Wednesday, 11 March 2020

The Indian Capital Market Regulator – SEBI

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The Indian Capital Market Regulator – SEBI


SEBI, established in 1988 and became a fully autonomous body by the year 1992 with
defined responsibilities to cover both development & regulation of the market.
A Board by the name of the Securities and Exchange Board of India (SEBI) was constituted
under the SEBI Act to amminister its provisions in 1992 with one chairman and five
members.
SEBI has to be responsive to the needs of three groups, which constitute the market, viz.,
the issuers of securities, the investors and the market intermediaries.
SEBI has three functions rolled into one body quasi-legislative, quasi-judicial and quasiexecutive.
It drafts regulations in its legislative capacity, it conducts investigation and enforcement
action in its executive function and it passes rulings and orders in its judicial capacity.
Though this makes it very powerful, there is an appeals process to create accountability.
There is a Securities Appellate Tribunal which is a three member tribunal.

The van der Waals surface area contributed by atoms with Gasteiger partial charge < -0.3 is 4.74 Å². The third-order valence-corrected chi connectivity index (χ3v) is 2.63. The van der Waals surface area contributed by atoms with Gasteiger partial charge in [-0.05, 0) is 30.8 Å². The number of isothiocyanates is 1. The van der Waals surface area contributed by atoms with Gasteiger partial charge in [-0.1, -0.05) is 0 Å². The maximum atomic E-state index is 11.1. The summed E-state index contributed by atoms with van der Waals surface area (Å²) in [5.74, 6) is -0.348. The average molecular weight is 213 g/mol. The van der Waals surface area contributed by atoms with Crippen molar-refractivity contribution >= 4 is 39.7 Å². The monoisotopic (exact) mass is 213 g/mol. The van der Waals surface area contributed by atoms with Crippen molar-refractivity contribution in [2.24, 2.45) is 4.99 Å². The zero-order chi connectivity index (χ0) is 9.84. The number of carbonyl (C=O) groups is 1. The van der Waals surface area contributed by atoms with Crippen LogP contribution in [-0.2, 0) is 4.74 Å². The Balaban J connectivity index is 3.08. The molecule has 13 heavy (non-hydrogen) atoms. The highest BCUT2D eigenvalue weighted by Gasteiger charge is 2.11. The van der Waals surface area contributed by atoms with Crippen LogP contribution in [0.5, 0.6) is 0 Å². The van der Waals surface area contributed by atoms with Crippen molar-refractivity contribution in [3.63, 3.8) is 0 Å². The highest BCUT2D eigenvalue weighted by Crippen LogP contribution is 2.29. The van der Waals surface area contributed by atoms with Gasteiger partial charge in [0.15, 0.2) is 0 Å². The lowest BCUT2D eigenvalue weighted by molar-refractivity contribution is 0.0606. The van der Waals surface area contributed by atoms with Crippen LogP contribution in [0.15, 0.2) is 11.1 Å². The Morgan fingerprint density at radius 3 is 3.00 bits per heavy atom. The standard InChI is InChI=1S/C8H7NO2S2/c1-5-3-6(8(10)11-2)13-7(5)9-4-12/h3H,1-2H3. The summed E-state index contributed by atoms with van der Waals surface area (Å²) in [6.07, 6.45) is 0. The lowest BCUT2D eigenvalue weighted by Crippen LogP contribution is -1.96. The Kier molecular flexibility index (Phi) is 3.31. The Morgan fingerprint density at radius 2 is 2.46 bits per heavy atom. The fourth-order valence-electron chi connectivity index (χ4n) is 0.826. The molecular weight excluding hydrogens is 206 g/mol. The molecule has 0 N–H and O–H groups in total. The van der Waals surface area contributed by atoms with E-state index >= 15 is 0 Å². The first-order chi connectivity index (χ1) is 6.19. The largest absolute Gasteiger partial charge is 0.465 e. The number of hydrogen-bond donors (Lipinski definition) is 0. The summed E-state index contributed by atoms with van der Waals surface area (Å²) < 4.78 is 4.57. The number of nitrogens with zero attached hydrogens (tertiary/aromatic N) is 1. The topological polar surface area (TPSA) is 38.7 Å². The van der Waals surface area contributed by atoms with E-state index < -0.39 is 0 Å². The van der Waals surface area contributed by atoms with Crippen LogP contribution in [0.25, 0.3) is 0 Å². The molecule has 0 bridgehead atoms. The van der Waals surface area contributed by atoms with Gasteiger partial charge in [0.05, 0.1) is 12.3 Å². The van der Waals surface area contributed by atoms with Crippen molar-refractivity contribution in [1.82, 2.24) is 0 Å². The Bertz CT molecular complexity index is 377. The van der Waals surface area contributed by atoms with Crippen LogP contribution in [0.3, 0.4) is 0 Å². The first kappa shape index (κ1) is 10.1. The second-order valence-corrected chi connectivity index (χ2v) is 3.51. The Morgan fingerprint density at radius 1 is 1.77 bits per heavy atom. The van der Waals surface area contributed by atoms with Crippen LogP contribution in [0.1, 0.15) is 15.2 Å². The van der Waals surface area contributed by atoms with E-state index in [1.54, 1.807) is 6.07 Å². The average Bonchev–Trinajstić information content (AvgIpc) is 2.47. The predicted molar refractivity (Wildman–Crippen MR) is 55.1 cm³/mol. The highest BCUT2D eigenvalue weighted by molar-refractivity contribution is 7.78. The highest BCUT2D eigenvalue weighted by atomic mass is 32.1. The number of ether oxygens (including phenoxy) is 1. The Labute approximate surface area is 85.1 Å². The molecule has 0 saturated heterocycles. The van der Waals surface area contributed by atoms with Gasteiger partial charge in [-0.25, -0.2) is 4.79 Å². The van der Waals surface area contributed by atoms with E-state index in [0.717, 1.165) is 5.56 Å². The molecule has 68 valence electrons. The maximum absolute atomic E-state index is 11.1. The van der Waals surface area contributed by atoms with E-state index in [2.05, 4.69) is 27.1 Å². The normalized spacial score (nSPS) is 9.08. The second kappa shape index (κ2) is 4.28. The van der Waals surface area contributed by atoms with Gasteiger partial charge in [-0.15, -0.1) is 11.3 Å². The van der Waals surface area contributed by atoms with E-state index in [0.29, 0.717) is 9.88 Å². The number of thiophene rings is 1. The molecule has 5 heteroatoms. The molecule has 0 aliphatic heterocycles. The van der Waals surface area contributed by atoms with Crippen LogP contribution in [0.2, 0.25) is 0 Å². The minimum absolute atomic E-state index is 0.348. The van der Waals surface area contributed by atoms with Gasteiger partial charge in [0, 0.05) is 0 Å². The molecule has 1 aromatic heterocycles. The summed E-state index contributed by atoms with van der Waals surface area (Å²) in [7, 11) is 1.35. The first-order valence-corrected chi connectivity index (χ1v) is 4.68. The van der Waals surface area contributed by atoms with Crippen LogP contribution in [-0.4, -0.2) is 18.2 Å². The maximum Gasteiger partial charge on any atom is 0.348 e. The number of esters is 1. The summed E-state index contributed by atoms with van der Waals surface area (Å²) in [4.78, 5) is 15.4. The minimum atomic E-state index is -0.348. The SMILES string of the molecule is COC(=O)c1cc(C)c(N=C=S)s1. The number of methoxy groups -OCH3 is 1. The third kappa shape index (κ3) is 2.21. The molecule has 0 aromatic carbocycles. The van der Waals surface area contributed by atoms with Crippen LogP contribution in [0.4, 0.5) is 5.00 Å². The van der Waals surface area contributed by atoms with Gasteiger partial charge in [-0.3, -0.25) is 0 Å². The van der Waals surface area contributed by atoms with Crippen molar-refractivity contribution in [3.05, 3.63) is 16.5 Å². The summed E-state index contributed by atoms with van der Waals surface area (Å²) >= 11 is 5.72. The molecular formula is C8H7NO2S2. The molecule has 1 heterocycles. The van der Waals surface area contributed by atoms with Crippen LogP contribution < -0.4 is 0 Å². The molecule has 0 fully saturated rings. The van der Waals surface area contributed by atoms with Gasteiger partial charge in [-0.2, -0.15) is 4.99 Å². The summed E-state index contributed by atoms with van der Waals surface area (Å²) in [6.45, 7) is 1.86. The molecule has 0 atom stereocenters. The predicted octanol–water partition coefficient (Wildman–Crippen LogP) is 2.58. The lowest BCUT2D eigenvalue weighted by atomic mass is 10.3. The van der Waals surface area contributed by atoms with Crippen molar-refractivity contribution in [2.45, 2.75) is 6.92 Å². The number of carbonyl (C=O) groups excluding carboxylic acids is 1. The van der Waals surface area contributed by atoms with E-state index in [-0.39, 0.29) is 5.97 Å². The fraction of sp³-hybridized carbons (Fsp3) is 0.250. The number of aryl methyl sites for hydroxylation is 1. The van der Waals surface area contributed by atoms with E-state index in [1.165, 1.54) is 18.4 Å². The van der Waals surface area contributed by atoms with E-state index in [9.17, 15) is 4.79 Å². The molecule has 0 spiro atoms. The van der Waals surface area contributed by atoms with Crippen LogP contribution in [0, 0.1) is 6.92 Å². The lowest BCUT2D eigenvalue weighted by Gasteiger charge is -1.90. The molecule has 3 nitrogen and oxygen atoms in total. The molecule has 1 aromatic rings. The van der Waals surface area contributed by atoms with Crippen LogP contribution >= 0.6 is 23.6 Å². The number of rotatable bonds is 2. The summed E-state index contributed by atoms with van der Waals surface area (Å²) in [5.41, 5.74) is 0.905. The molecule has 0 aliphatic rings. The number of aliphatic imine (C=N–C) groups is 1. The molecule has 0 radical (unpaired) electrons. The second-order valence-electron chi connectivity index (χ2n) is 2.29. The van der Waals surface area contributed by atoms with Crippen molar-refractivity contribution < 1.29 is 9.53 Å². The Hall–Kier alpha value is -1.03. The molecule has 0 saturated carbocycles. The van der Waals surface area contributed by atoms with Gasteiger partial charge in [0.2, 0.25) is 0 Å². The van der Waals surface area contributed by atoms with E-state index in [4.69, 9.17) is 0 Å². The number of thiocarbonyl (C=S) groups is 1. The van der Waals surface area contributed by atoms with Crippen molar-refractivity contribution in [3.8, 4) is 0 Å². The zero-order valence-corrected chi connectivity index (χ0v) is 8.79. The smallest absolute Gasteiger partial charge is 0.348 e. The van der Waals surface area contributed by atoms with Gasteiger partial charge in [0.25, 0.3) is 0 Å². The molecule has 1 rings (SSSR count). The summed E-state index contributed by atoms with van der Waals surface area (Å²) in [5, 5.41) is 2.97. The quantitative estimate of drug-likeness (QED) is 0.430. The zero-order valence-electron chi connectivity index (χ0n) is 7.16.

Notes A second appeal lies directly to the Supreme Court.
SEBI has enjoyed success as a regulator by pushing systemic reforms aggressively and
successively.
SEBI has been active in setting up the regulations as required under law.


Bear: Bear is a seller of securities.
Bull: A bull is a buyer in the stock market.
Insider Trading: Insider trading can be defined as the sale or purchase of securities by persons
who possess price sensitive information about the company.
Stock exchange: An exchange on which shares of stock and common stock equivalents are
bought and sold.
Underwriter: Underwriter makes a commitment to get the underwritten issue subscribed either
by others or by themselves.
Utilitarianism: Ethics concept in which the happiness of the greatest number of people in the
society is considered the greatest good.

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